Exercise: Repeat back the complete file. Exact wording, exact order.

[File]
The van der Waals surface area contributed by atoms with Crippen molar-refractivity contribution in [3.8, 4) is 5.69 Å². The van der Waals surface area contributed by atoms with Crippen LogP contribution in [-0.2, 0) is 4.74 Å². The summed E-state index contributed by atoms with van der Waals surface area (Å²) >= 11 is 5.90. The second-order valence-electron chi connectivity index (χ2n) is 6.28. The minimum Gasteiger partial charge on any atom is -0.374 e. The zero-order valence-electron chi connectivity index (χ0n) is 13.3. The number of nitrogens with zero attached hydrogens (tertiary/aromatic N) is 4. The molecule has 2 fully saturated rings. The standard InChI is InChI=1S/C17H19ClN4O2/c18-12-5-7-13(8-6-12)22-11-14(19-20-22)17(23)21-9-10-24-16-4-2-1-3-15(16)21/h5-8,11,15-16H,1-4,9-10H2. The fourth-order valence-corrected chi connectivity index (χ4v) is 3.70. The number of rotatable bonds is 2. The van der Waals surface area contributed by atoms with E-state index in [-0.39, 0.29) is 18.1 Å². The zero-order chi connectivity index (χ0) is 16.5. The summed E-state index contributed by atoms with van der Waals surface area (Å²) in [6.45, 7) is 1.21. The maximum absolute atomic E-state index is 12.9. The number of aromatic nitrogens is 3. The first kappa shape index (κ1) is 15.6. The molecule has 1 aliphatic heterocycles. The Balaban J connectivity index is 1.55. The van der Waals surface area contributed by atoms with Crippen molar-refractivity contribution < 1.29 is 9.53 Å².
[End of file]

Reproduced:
The van der Waals surface area contributed by atoms with Crippen molar-refractivity contribution in [3.8, 4) is 5.69 Å². The van der Waals surface area contributed by atoms with Crippen LogP contribution in [-0.2, 0) is 4.74 Å². The summed E-state index contributed by atoms with van der Waals surface area (Å²) >= 11 is 5.90. The second-order valence-electron chi connectivity index (χ2n) is 6.28. The minimum Gasteiger partial charge on any atom is -0.374 e. The zero-order valence-electron chi connectivity index (χ0n) is 13.3. The number of nitrogens with zero attached hydrogens (tertiary/aromatic N) is 4. The molecule has 2 fully saturated rings. The standard InChI is InChI=1S/C17H19ClN4O2/c18-12-5-7-13(8-6-12)22-11-14(19-20-22)17(23)21-9-10-24-16-4-2-1-3-15(16)21/h5-8,11,15-16H,1-4,9-10H2. The fourth-order valence-corrected chi connectivity index (χ4v) is 3.70. The number of rotatable bonds is 2. The van der Waals surface area contributed by atoms with E-state index in [-0.39, 0.29) is 18.1 Å². The zero-order chi connectivity index (χ0) is 16.5. The summed E-state index contributed by atoms with van der Waals surface area (Å²) in [6.45, 7) is 1.21. The maximum absolute atomic E-state index is 12.9. The number of aromatic nitrogens is 3. The first kappa shape index (κ1) is 15.6. The molecule has 1 aliphatic heterocycles. The Balaban J connectivity index is 1.55. The van der Waals surface area contributed by atoms with Crippen molar-refractivity contribution < 1.29 is 9.53 Å².